The KMJ Law building at 994 Main Street in Roanoke was built from 1919 to 1921 by W.H. Knight. Upon completion of the “bank” in 1921, Mr. Knight sold the building to R.J. Hooton. Two years later R.J transferred ownership to Paul Hooton and the Hooton family of lawyers owned the building until 1993. Though etched in stone above the entryway, the building never housed the “First National Bank”. Merchants and Farmers Bank, City Bank and Trust, and Sheppards Jewelry were all occupants of the first floor over the years.
In 2010, Kesa M. Johnston purchased the building and though some initial repairs were necessary, the full remodel did not begin until Spring 2015 and KMJ Law moved to the building February 2016. Kesa was fortunate to work with artisans who understood the significance of the revitalization and worked hard to lovingly restore this important landmark. Those individuals included Guy Baker and his sons Jefrey, Kyle and Adam who did the majority of the construction work, Mike Mekkelson-windows, Roy Whaley-roofing, Freddy Brown- plumbing, Jody Driver-electric, Patty Yearta-painting, and Dewayne Garrett-courtyard masonry.
Norton’s Flooring, in Wedowee, painstakingly restored the marble in the foyer. Many of the detailed projects in the building including the chevron patterned floor in Kesa’s office, the conference table on 1st floor, and the kitchen island in the loft that were all lovingly designed by Kesa’s dear friend, Chris Mitchum. The large desk with round legs in Kesa’s office was handcrafted by Tommy Hendon. The larger art pieces in the building are from Catie Radney, Sally King Benedict, Melinda Rombokas Melvin and Lynthia Edwards.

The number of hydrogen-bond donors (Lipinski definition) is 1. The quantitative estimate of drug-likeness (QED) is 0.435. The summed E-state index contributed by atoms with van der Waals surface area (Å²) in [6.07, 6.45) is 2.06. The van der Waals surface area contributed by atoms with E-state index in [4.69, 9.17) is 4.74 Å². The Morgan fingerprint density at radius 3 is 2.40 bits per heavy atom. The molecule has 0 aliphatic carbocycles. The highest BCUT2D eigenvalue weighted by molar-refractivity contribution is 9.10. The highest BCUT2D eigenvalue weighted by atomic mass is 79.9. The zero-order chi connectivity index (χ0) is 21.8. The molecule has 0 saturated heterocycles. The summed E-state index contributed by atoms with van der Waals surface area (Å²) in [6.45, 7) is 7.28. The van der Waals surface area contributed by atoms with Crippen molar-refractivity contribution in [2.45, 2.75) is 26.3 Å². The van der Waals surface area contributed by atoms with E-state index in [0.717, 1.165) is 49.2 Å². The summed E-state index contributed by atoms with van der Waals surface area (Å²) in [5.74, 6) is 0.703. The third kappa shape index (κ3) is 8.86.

Author Leslie Hooton Gathings graciously donated many family artifacts including law books, documents and photos belonging to Robert and Paul Hooton as well as the original window advertising Hooton Law Office. Other photos throughout the building and local memorabilia on display were gifts from Wyner Phillips, Paul Swisher, Pat Awbrey, Chuck Rice and other local historians. Countless other friends and family offered their time, labor and support throughout the process. It is Kesa’s long term goal that friends, clients and the community can enjoy the building for many more generations.
The Chris Mitchum Memorial Scholarship is hereby established to promote the education and advancement of a Randolph County or Handley High School student who will attend Southern Union State Community College pursuing a degree or certification in the performing or fine arts or other areas that provide for use of metals, wood and other materials to create usable tools and art.
The William and Mary Sue Tatum Memorial Scholarship is hereby established to promote the education and advancement any High School student in Randolph County who will attend Southern Union State Community College.